The same researchers presented their previous results at the Neural Information Processing Systems (NIPS) conference held in Vancouver, Canada, on December 4-9, 2006. Here is a link to
this presentation called “A Humanlike Predictor of Facial Attractiveness” (PDF format, 8 pages, 78 KB). Here is the first paragraph. “This work presents a method for estimating human facial attractiveness, based on supervised learning techniques. Numerous facial features that describe facial geometry, color and texture, combined with an average human attractiveness score for each facial image, are used to train various predictors. Facial attractiveness ratings produced by the final predictor are found to be highly correlated with human ratings, markedly improving previous machine learning achievements. Simulated psychophysical experiments with virtually manipulated images reveal preferences in the machine’s judgments which are remarkably similar to those of humans.”

As you can see, there some shared words between these two works. The figure above is featured in both papers.

Finally, why did the researchers limit themselves to women? Haaretz says men’s faces are more difficult to rank.

Sources: Ofri Ilani, Haaretz, Israel, March 21, 2008; and various websites

You’ll find related stories by following the links below.

Roland Piquepaille lives in Paris, France, and he spent most of his career in software, mainly for high performance computing and visualization companies. For disclosures on Roland’s industry affiliations, click here.

3 Great Laptops Under Rs 40,000

Laptops today are universally becoming the first choice for anyone looking to upgrade. Rapidly falling prices, increased performance levels, and almost complete packages of multimedia and smooth multitasking are some of the reasons for this. Keeping these factors in mind, we decided to look around and shortlist three models that we think represent great VFM within the very price-sensitive market segment of under Rs 40,000. Here are our choices.

Compaq Presario C740TU

HP has to be commended for maintaining a clear differentiation in its product range. While the HP brand of laptops caters to the value and performance markets, the Compaq brand has been used to address the needs of the budget and ultra-value markets.

The Compaq Presario C740TU that we have chosen is currently one of the best VFM models available. It offers an Intel C2D T5450 processor which is clocked at 1.67 GHz, 512 MB RAM (upgradeable to 1 GB for an additional cost of Rs 1,450), a 15.4 inch LCD panel, 160 GB of HDD space and 3 USB slots. Its current street price is around Rs 34,000.

Though most users will today balk at the sparse amount of RAM being offered, please note that the laptop can be easily upgraded, inexpensively. The OS offered is Windows Visa Basic. A 1-year warranty is offered through Compaq’s service centers.

Watch out for a review of this laptop, which will come up pretty soon. In the meantime you can check out a detailed specification list here.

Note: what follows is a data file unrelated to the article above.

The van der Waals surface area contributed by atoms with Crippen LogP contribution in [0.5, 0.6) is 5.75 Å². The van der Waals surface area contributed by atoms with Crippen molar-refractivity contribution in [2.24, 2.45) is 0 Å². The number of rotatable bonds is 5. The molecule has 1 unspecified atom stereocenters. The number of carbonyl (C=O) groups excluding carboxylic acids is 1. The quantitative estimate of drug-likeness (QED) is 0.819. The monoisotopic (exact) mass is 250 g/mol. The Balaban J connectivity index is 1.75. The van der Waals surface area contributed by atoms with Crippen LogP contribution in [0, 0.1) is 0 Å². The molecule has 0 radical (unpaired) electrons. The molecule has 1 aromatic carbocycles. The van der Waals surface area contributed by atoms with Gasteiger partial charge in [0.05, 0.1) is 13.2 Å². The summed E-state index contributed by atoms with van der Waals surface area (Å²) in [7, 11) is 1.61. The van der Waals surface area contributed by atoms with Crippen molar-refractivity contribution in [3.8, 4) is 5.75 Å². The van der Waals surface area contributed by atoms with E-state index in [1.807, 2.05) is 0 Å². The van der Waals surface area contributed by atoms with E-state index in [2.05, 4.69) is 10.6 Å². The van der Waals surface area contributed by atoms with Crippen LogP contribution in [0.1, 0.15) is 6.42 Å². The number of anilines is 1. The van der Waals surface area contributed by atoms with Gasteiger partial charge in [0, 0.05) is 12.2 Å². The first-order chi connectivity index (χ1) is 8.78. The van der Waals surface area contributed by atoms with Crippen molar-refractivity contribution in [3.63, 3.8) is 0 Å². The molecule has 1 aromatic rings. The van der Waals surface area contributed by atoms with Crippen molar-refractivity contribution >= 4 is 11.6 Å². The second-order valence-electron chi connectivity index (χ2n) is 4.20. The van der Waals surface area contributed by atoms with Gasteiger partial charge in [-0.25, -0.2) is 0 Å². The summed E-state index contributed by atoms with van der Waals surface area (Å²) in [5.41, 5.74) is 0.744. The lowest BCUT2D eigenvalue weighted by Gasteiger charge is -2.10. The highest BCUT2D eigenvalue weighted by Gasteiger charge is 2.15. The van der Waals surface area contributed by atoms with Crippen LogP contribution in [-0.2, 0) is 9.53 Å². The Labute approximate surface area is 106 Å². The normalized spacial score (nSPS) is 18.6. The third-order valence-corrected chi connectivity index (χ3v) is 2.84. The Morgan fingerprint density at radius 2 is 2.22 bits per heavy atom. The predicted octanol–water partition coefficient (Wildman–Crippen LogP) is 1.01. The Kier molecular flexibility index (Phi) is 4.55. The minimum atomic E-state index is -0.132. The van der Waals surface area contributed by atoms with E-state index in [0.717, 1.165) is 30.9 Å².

Acer Aspire 2920N

It should come as no surprise to anyone that Acer has appeared on this lineup. Acer’s last few releases have been driving this segment very hard, with products like its 4520 model, which did exceedingly well and was well appreciated.

This time around too the company had some of the best options available in this price bracket. One of these models is the Acer 2920N. It is perhaps one of the cheapest 12.1 inch laptops available now. It offers an Intel C2D T5450 processor, 1GB RAM, 160GB storage and 3 USB slots. These are healthy specifications, and a price tag of just Rs 37,000 makes it a great portable choice for anyone who is looking for crunching power and portability .

You can see a detailed specification sheet here.

Dell Inspiron 1525

Dell is a natural choice here. Not only does the company offer some great VFM products in almost all price brackets, it’s made a mark with its excellent after-sales service. The Inspiron 1525 is the updated version of the popular 1520 model and offers a significantly improved design.

It packs in an Intel C2D T5450 processor clocked at 1.67 GHz, 1GB of RAM, a 15.4 inch LCD panel with a native resolution of 1280×800, 160GB of HDD space, and 3 USB slots. Its current street price is around Rs 33,500 and it can be customized to add 250GB of storage if you’re willing to pay around Rs 3,000 more.

Head here for further details.

– article from tech2.com

Garmin Announces GPS-Ready Handset

Garmin Ltd., the leading maker of satellite-powered navigational devices, is getting into the wireless phone business with the launch of the nüvifone, a handset that incorporates GPS.

“This is the breakthrough product that cellphone and GPS users around the world have been longing for – a single device that does it all,” said Cliff Pemble, the company’s president and COO. “We believe nüvifone will change the way people view converged devices in future.”

The all-touchscreen device is claimed to be the first of its kind to integrate premium 3.5G mobile phone capability with an Internet browser, data connectivity, personal messaging, and personal navigation functions in one device.

Personal messaging functions include email, text, and instant messaging. Also available is access to Garmin Online, which offers constantly-updating information such as real-time traffic, fuel prices, stock prices, news reports, and weather forecasts.

The nüvifone is Garmin’s first device to include Google local search capability, which harnesses the vast point of interest information available from the Internet.

The built-in camera will allow individuals to take a picture that will automatically be tagged with the exact latitude and longitude of where the image was taken. The device also provides direct access to millions of geo-located landmark and sightseeing photographs available via Google’s Panoramio picture sharing site.

Garmin anticipates that the nüvifone will be available in the third quarter of 2008. Specific details about pricing and sales partners haven’t been announced yet. For more information, please visit the official website.